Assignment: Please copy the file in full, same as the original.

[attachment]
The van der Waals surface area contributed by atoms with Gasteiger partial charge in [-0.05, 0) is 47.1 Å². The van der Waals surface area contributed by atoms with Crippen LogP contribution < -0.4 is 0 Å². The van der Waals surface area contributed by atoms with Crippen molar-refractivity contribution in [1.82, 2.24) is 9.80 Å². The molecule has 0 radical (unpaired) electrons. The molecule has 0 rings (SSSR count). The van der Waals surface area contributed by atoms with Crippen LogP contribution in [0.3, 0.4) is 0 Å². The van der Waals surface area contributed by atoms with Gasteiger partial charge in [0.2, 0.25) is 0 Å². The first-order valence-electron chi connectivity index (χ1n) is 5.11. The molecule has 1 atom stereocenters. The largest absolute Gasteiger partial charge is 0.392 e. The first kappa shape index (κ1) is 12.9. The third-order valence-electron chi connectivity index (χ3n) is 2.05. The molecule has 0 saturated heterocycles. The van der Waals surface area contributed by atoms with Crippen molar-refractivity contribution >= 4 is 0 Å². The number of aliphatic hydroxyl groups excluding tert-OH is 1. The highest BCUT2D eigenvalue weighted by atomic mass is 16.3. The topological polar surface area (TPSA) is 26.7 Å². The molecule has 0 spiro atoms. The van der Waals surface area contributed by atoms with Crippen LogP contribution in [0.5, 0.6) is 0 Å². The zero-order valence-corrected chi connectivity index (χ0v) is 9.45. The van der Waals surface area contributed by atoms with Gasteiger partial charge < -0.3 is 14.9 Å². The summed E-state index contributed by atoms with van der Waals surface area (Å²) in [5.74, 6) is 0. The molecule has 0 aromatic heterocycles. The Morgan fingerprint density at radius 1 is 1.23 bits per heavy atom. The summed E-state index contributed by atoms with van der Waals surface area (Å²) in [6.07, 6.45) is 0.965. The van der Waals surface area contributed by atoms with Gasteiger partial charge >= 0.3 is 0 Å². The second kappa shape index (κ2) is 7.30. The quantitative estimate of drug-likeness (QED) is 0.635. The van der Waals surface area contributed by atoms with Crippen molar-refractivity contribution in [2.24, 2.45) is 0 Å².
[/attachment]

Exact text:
The van der Waals surface area contributed by atoms with Gasteiger partial charge in [-0.05, 0) is 47.1 Å². The van der Waals surface area contributed by atoms with Crippen LogP contribution < -0.4 is 0 Å². The van der Waals surface area contributed by atoms with Crippen molar-refractivity contribution in [1.82, 2.24) is 9.80 Å². The molecule has 0 radical (unpaired) electrons. The molecule has 0 rings (SSSR count). The van der Waals surface area contributed by atoms with Crippen LogP contribution in [0.3, 0.4) is 0 Å². The van der Waals surface area contributed by atoms with Gasteiger partial charge in [0.2, 0.25) is 0 Å². The first-order valence-electron chi connectivity index (χ1n) is 5.11. The molecule has 1 atom stereocenters. The largest absolute Gasteiger partial charge is 0.392 e. The first kappa shape index (κ1) is 12.9. The third-order valence-electron chi connectivity index (χ3n) is 2.05. The molecule has 0 saturated heterocycles. The van der Waals surface area contributed by atoms with Crippen molar-refractivity contribution >= 4 is 0 Å². The number of aliphatic hydroxyl groups excluding tert-OH is 1. The highest BCUT2D eigenvalue weighted by atomic mass is 16.3. The topological polar surface area (TPSA) is 26.7 Å². The molecule has 0 spiro atoms. The van der Waals surface area contributed by atoms with Crippen LogP contribution in [0.5, 0.6) is 0 Å². The zero-order valence-corrected chi connectivity index (χ0v) is 9.45. The van der Waals surface area contributed by atoms with Gasteiger partial charge < -0.3 is 14.9 Å². The summed E-state index contributed by atoms with van der Waals surface area (Å²) in [5.74, 6) is 0. The molecule has 0 aromatic heterocycles. The Morgan fingerprint density at radius 1 is 1.23 bits per heavy atom. The summed E-state index contributed by atoms with van der Waals surface area (Å²) in [6.07, 6.45) is 0.965. The van der Waals surface area contributed by atoms with Gasteiger partial charge >= 0.3 is 0 Å². The second kappa shape index (κ2) is 7.30. The quantitative estimate of drug-likeness (QED) is 0.635. The van der Waals surface area contributed by atoms with Crippen molar-refractivity contribution in [2.24, 2.45) is 0 Å².